Housing, the market and the welfare state – Philippa Howden-Chapman

We are living in a world that would in many ways be familiar to our Victorian forebears. Houses for sale are built by property developers catering to those towards the top end of the market, while essentially unregulated and often poor-quality rental housing is being provided to increasing numbers of people by private landlords, whose behaviour is understandably largely shaped by the market. But, unlike nineteenth-century England, New Zealand does not have the large charitable trusts that built many housing estates. We do still have the Salvation Army, a Christian mission, with a quasi-military command structure, that was set up in the East End of London in 1865 to address appalling living conditions.

New Zealand’s liberal welfare state was established noticeably earlier than in the rest of the OECD and included the indigenous population ostensibly on equal terms, but it has never been at the generous end of the spectrum compared with those in the Nordic social democratic welfare states.1 Here, the welfare state has partnered with the market in a mixed economy: that is, the state is seen as having an undeniably important role alongside and collaborating closely with the business sector. This model was developed fully after the Second World War on the foundation of wage earners’ (and specifically male breadwinners’) full employment and the expectation that minimum wages and state-subsidised mortgages would be sufficient for a family to afford to buy a house and raise children.2 For those in retirement, it was expected that mortgage-free houses would help to reduce pressure on public finances.

In the 1930s, 40s and 50s, the state’s investment in helping citizens into home ownership, as well as developing other national infrastructure, was made for the wider good of society. For example, investment in renewable energy to generate electricity was designed to heat and light homes affordably, as much as to power manufacturing industries and milking sheds. New Zealand’s National Superannuation scheme (which mirrored the Family Benefit in being universal and available to all) was considered fair, and affordable, because there was a broad political consensus about the need for wage restraint and a progressive income tax.3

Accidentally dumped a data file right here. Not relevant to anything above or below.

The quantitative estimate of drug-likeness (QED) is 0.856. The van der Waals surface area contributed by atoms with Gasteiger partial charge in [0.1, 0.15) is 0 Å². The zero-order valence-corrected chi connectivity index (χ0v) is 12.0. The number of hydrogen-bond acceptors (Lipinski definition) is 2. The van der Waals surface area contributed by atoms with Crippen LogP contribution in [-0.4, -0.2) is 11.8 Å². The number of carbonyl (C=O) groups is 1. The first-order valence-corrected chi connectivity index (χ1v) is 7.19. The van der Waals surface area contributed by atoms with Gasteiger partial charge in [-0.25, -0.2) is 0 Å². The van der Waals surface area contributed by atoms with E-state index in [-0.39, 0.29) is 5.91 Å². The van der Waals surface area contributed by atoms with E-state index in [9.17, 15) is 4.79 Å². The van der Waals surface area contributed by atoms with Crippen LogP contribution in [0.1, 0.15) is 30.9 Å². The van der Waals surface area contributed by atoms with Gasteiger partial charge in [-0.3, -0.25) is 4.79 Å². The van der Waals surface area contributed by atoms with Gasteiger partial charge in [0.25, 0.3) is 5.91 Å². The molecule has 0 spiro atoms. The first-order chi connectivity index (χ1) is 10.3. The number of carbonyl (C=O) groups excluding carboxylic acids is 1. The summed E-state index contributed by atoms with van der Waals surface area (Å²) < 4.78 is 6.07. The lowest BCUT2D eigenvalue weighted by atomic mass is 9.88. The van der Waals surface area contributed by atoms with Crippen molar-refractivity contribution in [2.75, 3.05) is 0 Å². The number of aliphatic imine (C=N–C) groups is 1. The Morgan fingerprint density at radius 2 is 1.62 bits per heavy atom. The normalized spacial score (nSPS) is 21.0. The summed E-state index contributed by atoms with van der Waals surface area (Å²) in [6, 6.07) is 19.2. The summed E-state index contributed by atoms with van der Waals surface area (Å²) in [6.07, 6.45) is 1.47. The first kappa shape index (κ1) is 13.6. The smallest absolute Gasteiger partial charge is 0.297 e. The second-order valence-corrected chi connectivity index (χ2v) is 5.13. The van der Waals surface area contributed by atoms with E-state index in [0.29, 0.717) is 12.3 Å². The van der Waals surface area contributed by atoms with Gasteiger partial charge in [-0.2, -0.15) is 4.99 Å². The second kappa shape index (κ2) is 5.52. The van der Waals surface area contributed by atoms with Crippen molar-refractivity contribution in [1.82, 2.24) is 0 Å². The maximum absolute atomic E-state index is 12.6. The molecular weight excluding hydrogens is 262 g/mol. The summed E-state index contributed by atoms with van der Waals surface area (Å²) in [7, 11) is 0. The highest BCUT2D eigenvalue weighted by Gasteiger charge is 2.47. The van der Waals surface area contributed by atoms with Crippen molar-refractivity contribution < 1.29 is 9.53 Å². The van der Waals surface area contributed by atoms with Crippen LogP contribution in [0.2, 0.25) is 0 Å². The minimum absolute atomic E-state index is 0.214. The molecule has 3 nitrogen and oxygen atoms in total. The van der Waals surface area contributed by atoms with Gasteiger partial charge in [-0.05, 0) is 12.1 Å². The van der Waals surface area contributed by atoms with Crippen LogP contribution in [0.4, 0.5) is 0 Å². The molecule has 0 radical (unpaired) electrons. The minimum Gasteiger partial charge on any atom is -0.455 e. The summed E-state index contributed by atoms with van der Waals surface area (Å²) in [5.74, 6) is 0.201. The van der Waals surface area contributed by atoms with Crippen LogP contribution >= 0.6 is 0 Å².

Family trusts that enabled wealth to be stored away from the scrutiny of Inland Revenue were not widespread. The inward flow of migration was predominantly of young working-age people and was usually one-way, so there was a sense of fairness and reciprocity behind the support for the more vulnerable members of the population – children and older people. It was never envisaged that many or indeed most children would be brought up in private rental housing, where their parents had no security of tenure. Nor was it imagined that HNZ’s mission would be changed to simply managing state houses as assets and tenancies, rather than providing wrap-around social services as well. Nor was it imagined that the tenant applications for state and community housing would be transferred to the Ministry of Social Development (MSD) and follow the health sector ‘trick’ whereby a considerable proportion of previously eligible households dropped off the waiting list thanks to a much greater number of categorical exclusions to its ‘client-base’.

In language George Orwell would recognise, HNZ’s website now states: ‘We provide affordable houses for those in greatest need, for as long as they are in need.’4 Nobody has institutional responsibility for contacting or measuring the still pressing housing needs of those ‘Cs’ and ‘Ds’ who are not considered in greatest need and are dropped off the HNZ lists or, more likely, fail to make it on to the list.

Home ownership is widely agreed to provide households with a valuable financial buffer, offering resilience in the face of economic ups and downs. Some housing commentators see formerly high home ownership, in weakly developed welfare states such as Australia and New Zealand where housing is not in practice considered a right of every citizen, as representing the ‘really big trade-off’ with state welfare provisions.5 This raises the pivotal question: what happens to the broader welfare of the population when there is a declining proportion of people owning their own homes, or renting state or community-owned housing?

What are the rules of the game?

To understand what is going on in housing and where the policy levers are, we need to step back and consider how society is organised. All social and economic institutions are created by society, but the critical incentives are created through political power, shaping the formal and informal rules of the game.6 Formal rules, which have an impact on housing and where it is built, are legislation like the Building Amendment Act 2013 and the Resource Management Amendment Act 2013; regulations like the Housing Improvement Regulations 1947 and the Building Regulations 1992; and legal covenants. Political pronouncements can also create official rules. For example, the current government has prohibited state housing in Auckland’s Hobsonville Point, a master-planned community developed by the state-owned Hobsonville Land Company as a mixed-housing area. Building state housing there would be ‘economic vandalism’, according to Prime Minister John Key.7